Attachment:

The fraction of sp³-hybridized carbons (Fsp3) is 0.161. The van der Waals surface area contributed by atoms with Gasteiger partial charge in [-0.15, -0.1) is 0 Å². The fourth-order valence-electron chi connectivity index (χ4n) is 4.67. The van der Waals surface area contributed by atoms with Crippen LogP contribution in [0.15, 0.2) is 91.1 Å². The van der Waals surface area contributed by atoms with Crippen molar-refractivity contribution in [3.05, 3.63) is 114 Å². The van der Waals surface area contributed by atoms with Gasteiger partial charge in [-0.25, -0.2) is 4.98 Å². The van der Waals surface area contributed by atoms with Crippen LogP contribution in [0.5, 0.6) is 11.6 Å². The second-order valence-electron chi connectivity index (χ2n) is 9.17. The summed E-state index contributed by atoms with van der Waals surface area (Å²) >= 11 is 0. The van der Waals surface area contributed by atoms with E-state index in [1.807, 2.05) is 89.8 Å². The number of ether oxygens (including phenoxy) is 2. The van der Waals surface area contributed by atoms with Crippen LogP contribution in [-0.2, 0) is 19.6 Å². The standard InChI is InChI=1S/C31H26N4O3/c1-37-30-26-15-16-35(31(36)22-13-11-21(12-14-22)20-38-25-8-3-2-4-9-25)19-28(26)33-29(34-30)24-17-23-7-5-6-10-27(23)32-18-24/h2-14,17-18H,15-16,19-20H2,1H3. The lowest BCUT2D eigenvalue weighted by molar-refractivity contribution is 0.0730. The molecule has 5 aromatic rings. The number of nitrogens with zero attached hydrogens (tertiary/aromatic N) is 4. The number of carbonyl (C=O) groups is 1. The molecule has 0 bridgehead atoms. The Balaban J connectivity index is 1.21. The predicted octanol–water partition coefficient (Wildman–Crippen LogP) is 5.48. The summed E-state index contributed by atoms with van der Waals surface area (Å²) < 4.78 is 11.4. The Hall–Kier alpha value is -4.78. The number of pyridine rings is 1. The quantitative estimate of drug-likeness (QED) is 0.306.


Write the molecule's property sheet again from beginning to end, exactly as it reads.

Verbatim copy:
The fraction of sp³-hybridized carbons (Fsp3) is 0.161. The van der Waals surface area contributed by atoms with Gasteiger partial charge in [-0.15, -0.1) is 0 Å². The fourth-order valence-electron chi connectivity index (χ4n) is 4.67. The van der Waals surface area contributed by atoms with Crippen LogP contribution in [0.15, 0.2) is 91.1 Å². The van der Waals surface area contributed by atoms with Crippen molar-refractivity contribution in [3.05, 3.63) is 114 Å². The van der Waals surface area contributed by atoms with Gasteiger partial charge in [-0.25, -0.2) is 4.98 Å². The van der Waals surface area contributed by atoms with Crippen LogP contribution in [0.5, 0.6) is 11.6 Å². The second-order valence-electron chi connectivity index (χ2n) is 9.17. The summed E-state index contributed by atoms with van der Waals surface area (Å²) >= 11 is 0. The van der Waals surface area contributed by atoms with E-state index in [1.807, 2.05) is 89.8 Å². The number of ether oxygens (including phenoxy) is 2. The van der Waals surface area contributed by atoms with Crippen LogP contribution in [-0.2, 0) is 19.6 Å². The standard InChI is InChI=1S/C31H26N4O3/c1-37-30-26-15-16-35(31(36)22-13-11-21(12-14-22)20-38-25-8-3-2-4-9-25)19-28(26)33-29(34-30)24-17-23-7-5-6-10-27(23)32-18-24/h2-14,17-18H,15-16,19-20H2,1H3. The lowest BCUT2D eigenvalue weighted by molar-refractivity contribution is 0.0730. The molecule has 5 aromatic rings. The number of nitrogens with zero attached hydrogens (tertiary/aromatic N) is 4. The number of carbonyl (C=O) groups is 1. The molecule has 0 bridgehead atoms. The Balaban J connectivity index is 1.21. The predicted octanol–water partition coefficient (Wildman–Crippen LogP) is 5.48. The summed E-state index contributed by atoms with van der Waals surface area (Å²) < 4.78 is 11.4. The Hall–Kier alpha value is -4.78. The number of pyridine rings is 1. The quantitative estimate of drug-likeness (QED) is 0.306.